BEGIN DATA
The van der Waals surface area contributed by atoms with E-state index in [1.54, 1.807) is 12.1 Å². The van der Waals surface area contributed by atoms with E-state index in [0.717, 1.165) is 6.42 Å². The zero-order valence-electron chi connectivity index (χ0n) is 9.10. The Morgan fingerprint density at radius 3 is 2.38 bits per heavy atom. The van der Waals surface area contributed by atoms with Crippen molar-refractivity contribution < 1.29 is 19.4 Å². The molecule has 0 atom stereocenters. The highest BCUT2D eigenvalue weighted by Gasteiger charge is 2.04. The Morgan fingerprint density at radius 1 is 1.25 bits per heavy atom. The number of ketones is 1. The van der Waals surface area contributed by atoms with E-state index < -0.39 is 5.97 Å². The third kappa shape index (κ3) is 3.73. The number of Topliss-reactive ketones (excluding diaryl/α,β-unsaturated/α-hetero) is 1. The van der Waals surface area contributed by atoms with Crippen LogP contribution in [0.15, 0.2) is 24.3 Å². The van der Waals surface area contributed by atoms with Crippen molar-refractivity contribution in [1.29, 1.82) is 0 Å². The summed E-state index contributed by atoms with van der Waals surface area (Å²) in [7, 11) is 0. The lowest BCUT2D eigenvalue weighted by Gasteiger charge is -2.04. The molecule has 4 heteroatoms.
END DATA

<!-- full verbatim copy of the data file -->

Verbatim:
The van der Waals surface area contributed by atoms with E-state index in [1.54, 1.807) is 12.1 Å². The van der Waals surface area contributed by atoms with E-state index in [0.717, 1.165) is 6.42 Å². The zero-order valence-electron chi connectivity index (χ0n) is 9.10. The Morgan fingerprint density at radius 3 is 2.38 bits per heavy atom. The van der Waals surface area contributed by atoms with Crippen molar-refractivity contribution < 1.29 is 19.4 Å². The molecule has 0 atom stereocenters. The highest BCUT2D eigenvalue weighted by Gasteiger charge is 2.04. The Morgan fingerprint density at radius 1 is 1.25 bits per heavy atom. The number of ketones is 1. The van der Waals surface area contributed by atoms with E-state index < -0.39 is 5.97 Å². The third kappa shape index (κ3) is 3.73. The number of Topliss-reactive ketones (excluding diaryl/α,β-unsaturated/α-hetero) is 1. The van der Waals surface area contributed by atoms with Crippen LogP contribution in [0.15, 0.2) is 24.3 Å². The van der Waals surface area contributed by atoms with Crippen molar-refractivity contribution in [1.29, 1.82) is 0 Å². The summed E-state index contributed by atoms with van der Waals surface area (Å²) in [7, 11) is 0. The lowest BCUT2D eigenvalue weighted by Gasteiger charge is -2.04. The molecule has 4 heteroatoms.